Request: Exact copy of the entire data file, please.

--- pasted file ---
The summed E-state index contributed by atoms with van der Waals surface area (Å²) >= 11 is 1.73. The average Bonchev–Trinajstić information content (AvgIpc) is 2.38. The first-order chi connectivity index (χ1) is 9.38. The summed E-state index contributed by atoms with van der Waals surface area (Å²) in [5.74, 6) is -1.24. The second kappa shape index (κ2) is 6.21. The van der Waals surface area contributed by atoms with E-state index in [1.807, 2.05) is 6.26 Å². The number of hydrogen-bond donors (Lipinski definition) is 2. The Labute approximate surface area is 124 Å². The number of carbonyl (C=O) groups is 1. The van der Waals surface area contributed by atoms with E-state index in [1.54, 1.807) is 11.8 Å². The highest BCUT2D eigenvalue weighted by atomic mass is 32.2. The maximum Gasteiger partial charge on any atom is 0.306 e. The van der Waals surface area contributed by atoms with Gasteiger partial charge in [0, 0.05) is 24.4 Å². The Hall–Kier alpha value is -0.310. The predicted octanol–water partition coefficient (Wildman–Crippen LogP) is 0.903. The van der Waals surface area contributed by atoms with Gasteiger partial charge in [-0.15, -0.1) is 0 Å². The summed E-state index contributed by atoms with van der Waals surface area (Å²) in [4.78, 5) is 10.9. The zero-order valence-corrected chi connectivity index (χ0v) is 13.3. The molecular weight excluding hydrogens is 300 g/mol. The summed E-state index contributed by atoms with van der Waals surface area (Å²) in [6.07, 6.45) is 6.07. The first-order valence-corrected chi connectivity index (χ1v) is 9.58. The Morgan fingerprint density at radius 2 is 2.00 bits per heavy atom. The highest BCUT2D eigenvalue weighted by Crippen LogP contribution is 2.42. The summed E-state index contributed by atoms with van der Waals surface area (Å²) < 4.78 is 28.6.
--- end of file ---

The summed E-state index contributed by atoms with van der Waals surface area (Å²) >= 11 is 1.73. The average Bonchev–Trinajstić information content (AvgIpc) is 2.38. The first-order chi connectivity index (χ1) is 9.38. The summed E-state index contributed by atoms with van der Waals surface area (Å²) in [5.74, 6) is -1.24. The second kappa shape index (κ2) is 6.21. The van der Waals surface area contributed by atoms with E-state index in [1.807, 2.05) is 6.26 Å². The number of hydrogen-bond donors (Lipinski definition) is 2. The Labute approximate surface area is 124 Å². The number of carbonyl (C=O) groups is 1. The van der Waals surface area contributed by atoms with E-state index in [1.54, 1.807) is 11.8 Å². The highest BCUT2D eigenvalue weighted by atomic mass is 32.2. The maximum Gasteiger partial charge on any atom is 0.306 e. The van der Waals surface area contributed by atoms with Gasteiger partial charge in [0, 0.05) is 24.4 Å². The Hall–Kier alpha value is -0.310. The predicted octanol–water partition coefficient (Wildman–Crippen LogP) is 0.903. The van der Waals surface area contributed by atoms with Gasteiger partial charge in [-0.15, -0.1) is 0 Å². The summed E-state index contributed by atoms with van der Waals surface area (Å²) in [4.78, 5) is 10.9. The zero-order valence-corrected chi connectivity index (χ0v) is 13.3. The molecular weight excluding hydrogens is 300 g/mol. The summed E-state index contributed by atoms with van der Waals surface area (Å²) in [6.07, 6.45) is 6.07. The first-order valence-corrected chi connectivity index (χ1v) is 9.58. The Morgan fingerprint density at radius 2 is 2.00 bits per heavy atom. The highest BCUT2D eigenvalue weighted by Crippen LogP contribution is 2.42. The summed E-state index contributed by atoms with van der Waals surface area (Å²) < 4.78 is 28.6.